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How Can Inconsistent Ravens Steady the Ship?

Lamar Jackson hurdles against the New England Patriots
Shawn Hubbard/Baltimore Ravens
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The Ravens currently sit atop the AFC North with a 6-3 record, and appear on the verge of getting some important players back on the field sooner than later. On the surface, they seem to be sitting kind of pretty heading into the guts of the 2021 season.

Of course, that’s a slippery surface this season.

In an AFC that has seen half its teams alternate between looking like the class of the conference and the group punching bag, it would seem like the stars would be aligned for Lamar Jackson, J.K. Dobbins, Ronnie Stanley, Gus Edwards and Marcus Peters to lead this team to The Promised Land. The prevailing problem, obviously, is that Jackson is the lone name from that list who will suit up again for the 2021 Ravens. And the secondary problem, if we’re being honest, is that the players and coaches who have been available for this team are not consistently putting forth stellar performances.

That creates an issue. Shorthanded is one thing. Shorthanded and woefully inconsistent is another.

But as we mentioned before, the AFC is not lost, by any means. Teams like Buffalo, Kansas City, Cincinnati, Cleveland, Tennessee and, yes, Baltimore, have all appeared to be amongst the cream of the AFC crop, only to be humbled by injuries or poor play. The cream of the AFC crop, it would appear, has somewhat curdled.

So, all is not lost. Nor should we be writing an epitaph for any team featuring a winning record at this stage of the season. There is still nearly half the season left, and whatever AFC team finds its legs and performs the best during this stretch run will be the prohibitive favorite going into the playoffs.

Could that team be the Ravens? Sure. But a few things will have to break right for that to happen.

Catch a spark

Something has to flip for the Ravens to generate that wave of momentum we’d like to see it riding into the postseason. Maybe the returns of Nick Boyle, Patrick Mekari and Latavius Murray can help get the run game back in gear. Maybe the defense can stabilize and prevent some of these huge plays that have all-too-often broken the unit’s proverbial back. Maybe Odafe Oweh goes off and starts creating mayhem for opposing quarterbacks.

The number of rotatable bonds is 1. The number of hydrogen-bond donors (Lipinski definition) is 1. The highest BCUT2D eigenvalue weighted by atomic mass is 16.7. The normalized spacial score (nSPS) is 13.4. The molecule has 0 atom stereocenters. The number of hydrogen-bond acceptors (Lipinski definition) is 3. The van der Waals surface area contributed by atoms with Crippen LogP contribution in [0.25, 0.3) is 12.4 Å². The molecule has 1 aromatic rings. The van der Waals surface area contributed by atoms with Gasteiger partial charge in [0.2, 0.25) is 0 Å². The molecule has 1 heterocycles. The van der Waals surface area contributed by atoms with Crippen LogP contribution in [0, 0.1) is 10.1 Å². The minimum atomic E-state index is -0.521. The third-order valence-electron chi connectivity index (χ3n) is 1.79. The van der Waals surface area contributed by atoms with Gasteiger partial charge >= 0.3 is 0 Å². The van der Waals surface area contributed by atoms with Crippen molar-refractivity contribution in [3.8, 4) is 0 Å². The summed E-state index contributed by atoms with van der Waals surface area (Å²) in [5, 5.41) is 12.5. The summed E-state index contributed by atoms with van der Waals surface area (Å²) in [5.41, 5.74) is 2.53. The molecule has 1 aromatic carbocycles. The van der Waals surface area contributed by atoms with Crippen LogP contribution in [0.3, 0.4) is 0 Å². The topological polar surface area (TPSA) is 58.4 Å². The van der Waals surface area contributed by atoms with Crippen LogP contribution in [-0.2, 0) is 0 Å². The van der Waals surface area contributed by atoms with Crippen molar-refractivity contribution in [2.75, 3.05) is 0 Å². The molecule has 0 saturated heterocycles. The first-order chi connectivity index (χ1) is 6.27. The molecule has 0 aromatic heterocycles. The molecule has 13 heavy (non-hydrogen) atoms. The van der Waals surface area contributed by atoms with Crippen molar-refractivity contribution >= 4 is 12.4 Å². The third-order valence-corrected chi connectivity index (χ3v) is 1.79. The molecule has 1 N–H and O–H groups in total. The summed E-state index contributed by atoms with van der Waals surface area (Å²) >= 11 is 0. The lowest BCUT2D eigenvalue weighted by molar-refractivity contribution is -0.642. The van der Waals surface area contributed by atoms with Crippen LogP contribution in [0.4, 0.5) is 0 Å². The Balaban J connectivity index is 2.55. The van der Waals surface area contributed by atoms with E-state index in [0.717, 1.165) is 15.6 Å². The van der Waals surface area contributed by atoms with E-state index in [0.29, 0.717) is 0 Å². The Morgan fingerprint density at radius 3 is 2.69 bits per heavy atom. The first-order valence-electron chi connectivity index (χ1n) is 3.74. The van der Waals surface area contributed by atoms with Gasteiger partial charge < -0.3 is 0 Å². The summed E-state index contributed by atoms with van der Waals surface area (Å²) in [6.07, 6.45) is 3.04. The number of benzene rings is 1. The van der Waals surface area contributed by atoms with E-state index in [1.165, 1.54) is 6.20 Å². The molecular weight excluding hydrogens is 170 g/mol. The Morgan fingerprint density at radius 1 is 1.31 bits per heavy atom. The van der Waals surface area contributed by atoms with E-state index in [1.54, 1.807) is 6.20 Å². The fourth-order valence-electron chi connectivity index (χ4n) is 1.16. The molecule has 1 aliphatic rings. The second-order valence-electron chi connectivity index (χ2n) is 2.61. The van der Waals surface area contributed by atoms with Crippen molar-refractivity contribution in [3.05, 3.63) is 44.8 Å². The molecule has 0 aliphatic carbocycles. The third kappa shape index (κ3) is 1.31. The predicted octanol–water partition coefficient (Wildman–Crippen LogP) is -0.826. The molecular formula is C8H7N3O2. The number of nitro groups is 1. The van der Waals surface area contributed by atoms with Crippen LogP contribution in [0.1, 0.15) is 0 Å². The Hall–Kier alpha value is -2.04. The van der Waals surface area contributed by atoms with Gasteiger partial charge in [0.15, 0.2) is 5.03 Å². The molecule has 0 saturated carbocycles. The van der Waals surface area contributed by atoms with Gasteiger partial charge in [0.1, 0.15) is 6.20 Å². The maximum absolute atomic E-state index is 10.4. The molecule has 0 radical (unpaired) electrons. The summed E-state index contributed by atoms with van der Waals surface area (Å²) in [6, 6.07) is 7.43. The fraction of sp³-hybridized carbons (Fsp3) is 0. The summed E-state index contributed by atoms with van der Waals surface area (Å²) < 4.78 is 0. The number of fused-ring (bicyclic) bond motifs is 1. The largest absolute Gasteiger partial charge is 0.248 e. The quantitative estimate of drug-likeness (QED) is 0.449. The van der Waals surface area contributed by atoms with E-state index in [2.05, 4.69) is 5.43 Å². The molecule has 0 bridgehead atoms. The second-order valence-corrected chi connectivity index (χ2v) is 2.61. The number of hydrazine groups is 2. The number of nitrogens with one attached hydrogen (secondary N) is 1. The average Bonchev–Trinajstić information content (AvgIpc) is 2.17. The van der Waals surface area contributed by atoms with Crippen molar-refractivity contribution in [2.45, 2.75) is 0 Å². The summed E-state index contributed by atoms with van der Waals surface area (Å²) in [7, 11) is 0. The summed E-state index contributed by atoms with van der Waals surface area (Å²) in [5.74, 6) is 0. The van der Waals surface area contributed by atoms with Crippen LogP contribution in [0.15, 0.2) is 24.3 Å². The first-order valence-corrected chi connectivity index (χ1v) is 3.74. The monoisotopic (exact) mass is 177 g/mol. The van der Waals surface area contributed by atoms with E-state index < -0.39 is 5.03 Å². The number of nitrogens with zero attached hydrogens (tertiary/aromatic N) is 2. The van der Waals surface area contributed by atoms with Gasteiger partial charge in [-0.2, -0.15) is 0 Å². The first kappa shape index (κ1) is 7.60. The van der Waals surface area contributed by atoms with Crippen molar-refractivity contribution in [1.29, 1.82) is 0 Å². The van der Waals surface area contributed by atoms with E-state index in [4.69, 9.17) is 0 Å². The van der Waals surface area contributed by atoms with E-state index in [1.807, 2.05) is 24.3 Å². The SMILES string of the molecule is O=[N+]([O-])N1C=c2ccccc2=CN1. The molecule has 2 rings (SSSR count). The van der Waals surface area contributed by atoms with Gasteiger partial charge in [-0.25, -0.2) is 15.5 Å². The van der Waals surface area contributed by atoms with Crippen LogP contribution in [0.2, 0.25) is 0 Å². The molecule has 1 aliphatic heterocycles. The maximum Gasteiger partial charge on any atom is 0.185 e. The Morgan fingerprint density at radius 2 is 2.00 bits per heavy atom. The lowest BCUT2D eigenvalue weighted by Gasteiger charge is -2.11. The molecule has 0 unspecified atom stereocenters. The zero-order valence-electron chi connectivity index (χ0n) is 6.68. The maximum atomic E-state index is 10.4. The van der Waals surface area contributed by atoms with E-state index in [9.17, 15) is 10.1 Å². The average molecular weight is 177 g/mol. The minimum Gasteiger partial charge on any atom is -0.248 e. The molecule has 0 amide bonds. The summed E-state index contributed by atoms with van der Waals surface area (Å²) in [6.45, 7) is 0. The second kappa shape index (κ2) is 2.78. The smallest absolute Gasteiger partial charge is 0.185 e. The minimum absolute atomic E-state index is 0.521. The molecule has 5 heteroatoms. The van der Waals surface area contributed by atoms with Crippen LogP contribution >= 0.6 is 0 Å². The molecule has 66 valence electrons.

It could just take a dominant offensive performance, from the opening possession of the game deep into the fourth quarter that boosts the confidence of the entire team, or an avalanche of turnovers falling the defense’s way that steals opponents’ possessions.

The team needs a spark. How it comes really doesn’t matter if it gets them going.

MVP becomes the UMVP

Jackson sets the tone for the Ravens offense, and has been instrumental in whatever success the team has had moving the ball and putting up points. His competitive spirit and sheer will have bought the team two to three wins this season they probably had no business winning. And, yes, he is firmly in the MVP discussion at this stage.

What this Ravens team needs if they want to win a championship is for Jackson to morph from MVP-level Jackson to Unanimous-MVP-Level Jackson. And, yeah, that’s a tall order. But with so many missing pieces on this offense, and so much uncertainty on both the offensive and defensive units, we need to see some of those “Jackson Fives” if the Ravens hope to overcome their other deficiencies.

That’s a tall order — and an unfair one to place on any singular player in this ultimate of team sports. However, that’s the Ravens’ reality this year. They need Superman.

House of thieves

In order for this version of the Ravens to reach the zenith of the league, they have to do a little “stealing.”

That means “stealing” possessions from opponents with turnovers or sacks that put them behind ideal down-and-distance situations. It means “stealing” points on special teams with return touchdowns or flipped field position. It means “stealing” points with explosive plays on offense.

Like it or not, the Ravens this season are a mediocre team from top to bottom, with some gamebreakers who can “steal” wins through their individual performances.

Change the script

It’s been opined that one reason the Ravens have struggled at the start of games on offense is because each team is coming in with a unique defensive game plan to try to stop the Ravens’ unorthodox offense.

Maybe, just maybe, it’s time for the Ravens to come out with something to catch those defenses’ unawares. An early end-around by Devin Duvernay last week picked up 19 yards. Maybe a no-huddle, hurry-up offense on the opening possession. Maybe load up with three tight ends and an extra offensive lineman and just bully those blitzing defensive backs we can expect to see going forward? Maybe something to just be on the offense instead of reacting to opposing defenses?

The Ravens have shown this season they have the ability to come back when needed. It would be nice to have the chance to play with a lead now and then.

Can it happen?

Absolutely it can happen. As we’ve pretty much beaten to death, the AFC is wide open this season, and there’s every reason in the world to believe in Jackson and this team’s ability to beat any team it faces.

Tall order? Sure. Possible? Sure.

During a season of uncertainty and flavor-of-the-week AFC favorites, “possible” puts you squarely in the mix.

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